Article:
"BC Hydro uses a competitive, fair and open procurement process when hiring contractors for transmission projects that ensures contract awards provide the highest overall value to BC Hydro ratepayers at the most cost-effective price," the statement said. "All proposals are evaluated taking into consideration total overall cost of construction, the firm's qualifications, quality of work, references and other criteria."

The utility is bound by provincial and federal trade agreements, including the North American Free Trade Agreement, the Agreement on Internal Trade and the New West Partnership Trade Agreement Implementation Act, it said.

It has been about 30 years since similar sized transmission projects were completed in the province, so "companies that provide the specialized skills needed to build these projects sometimes have to partner with firms outside of B.C. that have the expertise and experience required," it said.

And while companies may be based elsewhere, "BC Hydro encourages them to hire locally and use local goods and services. For all of these transmission projects, BC Hydro hosted business opportunity networking sessions for B.C. sub-contractors and suppliers to exchange information with the shortlisted proponents."

Own house should come first: IBEW

While there has been some local hiring, it has mainly been for preparatory work and not for parts requiring more skilled labour, said McKay.

"They should certainly be hiring B.C. people if they're available," he said. In general though, the contractors prefer to bring workers in from elsewhere, he said. "They're scared to hire the people out here because we're quite unionized."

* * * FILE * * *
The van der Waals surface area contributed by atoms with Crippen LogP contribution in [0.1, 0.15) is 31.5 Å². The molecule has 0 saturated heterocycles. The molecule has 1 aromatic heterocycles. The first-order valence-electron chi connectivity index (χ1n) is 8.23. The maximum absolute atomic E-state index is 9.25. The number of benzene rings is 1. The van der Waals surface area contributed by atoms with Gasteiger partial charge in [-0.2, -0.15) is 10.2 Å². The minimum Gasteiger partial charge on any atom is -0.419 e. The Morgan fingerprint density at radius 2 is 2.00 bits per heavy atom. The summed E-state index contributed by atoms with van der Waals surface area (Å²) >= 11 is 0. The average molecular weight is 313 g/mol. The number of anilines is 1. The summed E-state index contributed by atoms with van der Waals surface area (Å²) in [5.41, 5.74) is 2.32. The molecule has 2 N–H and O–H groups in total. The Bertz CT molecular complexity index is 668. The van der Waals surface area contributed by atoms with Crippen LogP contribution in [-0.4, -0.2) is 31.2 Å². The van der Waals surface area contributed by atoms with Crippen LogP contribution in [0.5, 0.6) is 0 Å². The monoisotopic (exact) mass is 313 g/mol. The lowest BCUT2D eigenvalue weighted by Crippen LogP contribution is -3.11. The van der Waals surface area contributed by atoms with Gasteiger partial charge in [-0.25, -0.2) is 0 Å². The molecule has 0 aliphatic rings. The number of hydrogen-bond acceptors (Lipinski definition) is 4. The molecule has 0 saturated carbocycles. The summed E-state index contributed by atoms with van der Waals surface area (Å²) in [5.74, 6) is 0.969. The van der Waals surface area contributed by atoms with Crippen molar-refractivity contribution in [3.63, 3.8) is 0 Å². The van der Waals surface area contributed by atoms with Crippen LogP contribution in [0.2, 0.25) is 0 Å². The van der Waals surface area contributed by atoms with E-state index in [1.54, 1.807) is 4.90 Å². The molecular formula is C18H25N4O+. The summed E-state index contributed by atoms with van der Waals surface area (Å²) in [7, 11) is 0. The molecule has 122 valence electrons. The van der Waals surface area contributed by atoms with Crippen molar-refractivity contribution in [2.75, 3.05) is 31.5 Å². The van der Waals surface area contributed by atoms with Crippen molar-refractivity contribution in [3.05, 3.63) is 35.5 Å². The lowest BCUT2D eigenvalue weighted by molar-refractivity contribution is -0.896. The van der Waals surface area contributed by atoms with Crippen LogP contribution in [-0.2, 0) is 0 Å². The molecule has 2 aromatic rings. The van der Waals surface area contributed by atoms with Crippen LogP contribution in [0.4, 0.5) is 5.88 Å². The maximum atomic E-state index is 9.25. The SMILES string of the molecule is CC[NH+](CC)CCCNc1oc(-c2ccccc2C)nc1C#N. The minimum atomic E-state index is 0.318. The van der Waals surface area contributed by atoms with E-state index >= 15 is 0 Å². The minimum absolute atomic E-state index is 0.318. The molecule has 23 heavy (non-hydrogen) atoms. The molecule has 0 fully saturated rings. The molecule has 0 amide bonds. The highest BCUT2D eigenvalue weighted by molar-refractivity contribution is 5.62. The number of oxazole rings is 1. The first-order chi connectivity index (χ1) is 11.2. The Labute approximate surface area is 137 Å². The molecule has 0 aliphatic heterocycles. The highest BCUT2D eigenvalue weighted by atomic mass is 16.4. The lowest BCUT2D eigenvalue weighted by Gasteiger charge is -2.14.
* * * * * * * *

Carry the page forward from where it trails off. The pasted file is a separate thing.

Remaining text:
Nor do the trade agreements work to B.C.'s benefit, he said. Some B.C. companies and workers do pick up jobs from other provinces, he said. There's demand in particular for workers who do the work "hot," meaning with electricity still flowing through the lines, a B.C. specialty.

But there are many more electrical workers from elsewhere taking B.C. jobs than vice versa, McKay said. The B.C. jobs typically go to the lowest bidders, he said. "Here we look at low price and close our eyes and hope nobody gets killed," he said. "It's a race to the bottom as far as we're concerned."

Spending the money inside the province makes sense, he said. "Sometimes you have to take care of your own house before you work on someone else's."

Dix: Real benefits to hiring inside BC

Jim Sinclair, the president of the BC Federation of Labour said it would be easy to require companies to hire locally. Hydro Quebec, for instance, will only contract with companies that maintain a Quebec headquarters, he said.

Asked if trade agreements wouldn't prevent such an approach, Sinclair said, "I don't think so. Let them challenge us and we'll see."

Nor does he accept the argument that free trade, which also allows B.C. companies to bid on work elsewhere, benefits everyone. "I don't believe in free trade," he said. "I don't think it's real. You have to use your own advantages for your own people."

Sinclair said that when he was on the BC Hydro board, the feeling was it made sense to pay as much as 10 per cent more if a contract was going to a B.C. company. The benefits to the provincial economy justified the extra expense, he said.

"It's not creating jobs in B.C.," said B.C. New Democratic Party leader Adrian Dix. "The government seems to be hiring external contractors and sending money outside the province."

Clark talks about protecting B.C. jobs and making job creation the government's top priority, he said, but "when it comes to the substance of it... she seems not to be interested in that."

Dix said, "There are real benefits to hiring in B.C., including tax dollars staying in the province that have to be taken into the equation." At the very least, B.C. companies should have a fair chance at bidding for the work, he said.  [Tyee]